• With respect to SME participation in public procurement, there has been little progress since 2016, except for the increased potential of the revised e-procurement system – the use of which should however be better promoted; the share of competitive procedures is also improving, but from a very low level. The legal and institutional framework for public procurement and current practices thus still have room for improvement in several important respects: The requirements for past experience should be simplified, harmonised and made more proportionate.

  • The reliance on price as the only award criterion should be decreased.

  • Efforts should be made to raise the share of competitive procedures.

  • Access to data should be improved in order to better analyse barriers faced by SMEs in public procurement, so that they can be addressed by e.g. preparing more comprehensive guidelines and offering adequate training for both contracting authorities and prospective tenderers.

Standards and technical regulations

Armenia pursues a dual approximation strategy in terms of its quality infrastructure policy. On the one hand, Armenia joined the Eurasian Economic Union (EAEU) in 2014, which entailed both 1) adopting the EAEU’s system of standards, conformity assessment and technical regulation and 2) ending previously held negotiations with the EU on a possible Association Agreement (AA). On the other hand, the country had already re-designed its institutional and legislative framework, which remains in place, during the EU AA negotiations.15 Moreover, Armenia signed a Comprehensive and Enhanced Partnership Agreement (CEPA) with the EU in 2018, which also foresees approximation with EU technical regulations and standards.16 including considering negotiating an Agreement on Conformity Assessment and Acceptance of Industrial Products (ACAA). In this context, Armenia is aiming at effectively combine the benefits of its participation in EAEU and EU trading blocks.

In recent years, the development of Armenia’s national quality infrastructure has somewhat lost momentum. For example, the country has lost ground to other EaP members in terms of the international recognition of the accreditation system, e.g. through lack of a membership in the International Laboratory Accreditation Cooperation (ILAC) or the International Accreditation Forum (IAF) or a Bilateral Agreement (BLA) with the European co-operation for Accreditation (EA). In terms of metrology, the institution and legislative framework are in place, yet the current national strategy developed in 2010 lacks an update and investment into metrology laboratories would help develop industrial services. The faltering dynamic seems to be connected to the political uncertainty and the halt of the approximation process with the EU, which meant putting on hold regular evaluations and capacity building programs that resumed only recently.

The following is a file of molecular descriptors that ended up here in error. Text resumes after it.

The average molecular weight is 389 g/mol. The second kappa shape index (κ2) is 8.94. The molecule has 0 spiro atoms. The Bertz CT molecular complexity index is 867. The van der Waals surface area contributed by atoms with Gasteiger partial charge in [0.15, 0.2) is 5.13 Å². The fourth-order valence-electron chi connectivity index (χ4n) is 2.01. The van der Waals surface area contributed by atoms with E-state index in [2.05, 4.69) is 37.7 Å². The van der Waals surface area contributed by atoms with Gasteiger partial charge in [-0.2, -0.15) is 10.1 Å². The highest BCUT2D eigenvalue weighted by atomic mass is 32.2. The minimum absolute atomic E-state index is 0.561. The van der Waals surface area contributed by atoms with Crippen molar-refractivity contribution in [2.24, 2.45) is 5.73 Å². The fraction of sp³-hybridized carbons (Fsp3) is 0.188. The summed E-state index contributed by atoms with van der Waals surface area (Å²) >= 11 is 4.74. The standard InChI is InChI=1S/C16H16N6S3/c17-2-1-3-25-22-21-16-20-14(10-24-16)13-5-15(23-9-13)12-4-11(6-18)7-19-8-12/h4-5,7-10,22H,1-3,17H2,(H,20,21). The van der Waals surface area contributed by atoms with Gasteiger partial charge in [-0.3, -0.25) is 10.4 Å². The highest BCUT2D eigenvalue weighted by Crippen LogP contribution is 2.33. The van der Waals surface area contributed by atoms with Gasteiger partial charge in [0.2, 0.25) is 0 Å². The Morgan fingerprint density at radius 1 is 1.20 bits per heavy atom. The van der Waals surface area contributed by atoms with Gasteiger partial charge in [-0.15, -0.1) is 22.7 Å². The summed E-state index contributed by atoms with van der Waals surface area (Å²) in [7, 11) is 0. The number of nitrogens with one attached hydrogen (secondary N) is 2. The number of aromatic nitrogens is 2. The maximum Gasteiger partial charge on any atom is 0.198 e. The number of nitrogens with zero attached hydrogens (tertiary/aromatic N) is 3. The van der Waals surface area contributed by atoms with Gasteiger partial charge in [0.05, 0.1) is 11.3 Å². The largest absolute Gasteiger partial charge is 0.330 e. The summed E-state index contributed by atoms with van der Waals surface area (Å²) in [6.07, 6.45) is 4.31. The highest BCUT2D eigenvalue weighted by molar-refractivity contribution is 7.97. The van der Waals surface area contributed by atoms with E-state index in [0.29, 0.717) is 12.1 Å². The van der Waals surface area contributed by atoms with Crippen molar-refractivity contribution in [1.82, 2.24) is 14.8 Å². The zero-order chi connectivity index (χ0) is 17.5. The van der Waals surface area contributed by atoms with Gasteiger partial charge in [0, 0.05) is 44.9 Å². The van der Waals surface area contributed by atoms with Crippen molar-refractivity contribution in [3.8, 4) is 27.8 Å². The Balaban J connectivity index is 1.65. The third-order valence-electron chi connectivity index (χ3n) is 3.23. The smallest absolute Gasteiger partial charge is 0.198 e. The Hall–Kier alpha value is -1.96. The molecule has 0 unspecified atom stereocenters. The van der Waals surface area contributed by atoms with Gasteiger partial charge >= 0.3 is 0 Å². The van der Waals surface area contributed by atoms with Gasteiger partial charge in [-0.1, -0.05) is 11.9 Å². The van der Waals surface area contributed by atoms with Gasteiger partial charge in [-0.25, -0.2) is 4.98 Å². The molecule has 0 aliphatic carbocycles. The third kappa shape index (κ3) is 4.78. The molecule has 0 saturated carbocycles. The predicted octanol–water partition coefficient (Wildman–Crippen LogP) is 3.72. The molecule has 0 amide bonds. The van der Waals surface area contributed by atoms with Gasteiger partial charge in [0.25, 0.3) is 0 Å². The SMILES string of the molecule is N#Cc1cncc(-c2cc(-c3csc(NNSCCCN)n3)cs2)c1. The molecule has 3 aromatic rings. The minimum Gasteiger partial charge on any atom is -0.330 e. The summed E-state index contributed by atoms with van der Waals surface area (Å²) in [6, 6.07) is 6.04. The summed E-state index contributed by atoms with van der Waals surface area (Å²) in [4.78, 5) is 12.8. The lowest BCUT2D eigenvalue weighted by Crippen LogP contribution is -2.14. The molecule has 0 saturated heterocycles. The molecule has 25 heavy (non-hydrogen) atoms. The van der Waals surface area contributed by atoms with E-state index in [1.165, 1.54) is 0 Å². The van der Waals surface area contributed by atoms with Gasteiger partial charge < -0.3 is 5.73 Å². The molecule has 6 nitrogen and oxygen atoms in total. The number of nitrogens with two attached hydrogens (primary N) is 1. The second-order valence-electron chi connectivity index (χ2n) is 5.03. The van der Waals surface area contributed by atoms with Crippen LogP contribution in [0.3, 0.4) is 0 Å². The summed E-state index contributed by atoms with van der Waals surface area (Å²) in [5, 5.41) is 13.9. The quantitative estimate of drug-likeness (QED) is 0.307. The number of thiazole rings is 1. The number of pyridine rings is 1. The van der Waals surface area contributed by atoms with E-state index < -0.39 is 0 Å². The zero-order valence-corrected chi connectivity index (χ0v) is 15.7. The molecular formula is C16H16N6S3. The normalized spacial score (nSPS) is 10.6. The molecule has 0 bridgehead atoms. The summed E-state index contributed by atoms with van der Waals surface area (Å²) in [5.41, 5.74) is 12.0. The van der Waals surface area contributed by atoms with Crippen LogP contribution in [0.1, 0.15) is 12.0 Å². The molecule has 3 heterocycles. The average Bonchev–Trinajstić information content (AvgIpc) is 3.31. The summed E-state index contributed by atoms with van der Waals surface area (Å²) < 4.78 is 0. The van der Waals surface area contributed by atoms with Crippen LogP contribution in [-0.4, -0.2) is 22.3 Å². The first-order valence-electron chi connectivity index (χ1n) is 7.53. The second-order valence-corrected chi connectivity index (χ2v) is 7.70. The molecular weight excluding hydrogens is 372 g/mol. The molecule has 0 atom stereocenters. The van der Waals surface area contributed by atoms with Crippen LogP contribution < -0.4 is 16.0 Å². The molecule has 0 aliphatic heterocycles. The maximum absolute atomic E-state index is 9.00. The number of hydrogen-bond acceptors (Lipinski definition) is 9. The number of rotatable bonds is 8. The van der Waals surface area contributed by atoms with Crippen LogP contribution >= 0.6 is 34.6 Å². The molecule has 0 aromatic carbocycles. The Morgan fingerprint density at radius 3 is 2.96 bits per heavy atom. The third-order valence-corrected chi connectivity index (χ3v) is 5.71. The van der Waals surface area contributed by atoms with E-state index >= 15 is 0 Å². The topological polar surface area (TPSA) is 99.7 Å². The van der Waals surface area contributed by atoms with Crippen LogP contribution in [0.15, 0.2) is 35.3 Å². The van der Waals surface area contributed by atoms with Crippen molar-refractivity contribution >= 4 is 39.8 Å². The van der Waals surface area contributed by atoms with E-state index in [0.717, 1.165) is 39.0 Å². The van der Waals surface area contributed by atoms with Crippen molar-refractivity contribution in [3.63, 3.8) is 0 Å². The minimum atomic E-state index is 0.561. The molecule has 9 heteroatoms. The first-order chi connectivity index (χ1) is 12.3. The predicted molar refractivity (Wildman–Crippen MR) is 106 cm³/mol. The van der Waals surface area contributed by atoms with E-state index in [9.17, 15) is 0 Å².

This policy approach translates into the following situation in practice for SMEs. Access to markets in other EAEU member states is generally not a problem thanks to common standards, technical regulation and mutual recognition of conformity assessments. Trade with the rest of the world, in particular the EU and the US, requires information about other countries’ systems of standards and technical regulation, as well as internationally recognized conformity assessment from accredited laboratories. While different sources of information exist (SME DNC, Enterprise Europe Network, Chambers of Commerce etc.), incomplete international recognition of the country’s accreditation system and insufficient domestic supply of conformity assessment services (e.g. de facto monopolies for organic certification, much lower number of conformity assessment bodies than e.g. in Georgia or Moldova) make domestic conformity assessment for international markets expensive, time-consuming and complex.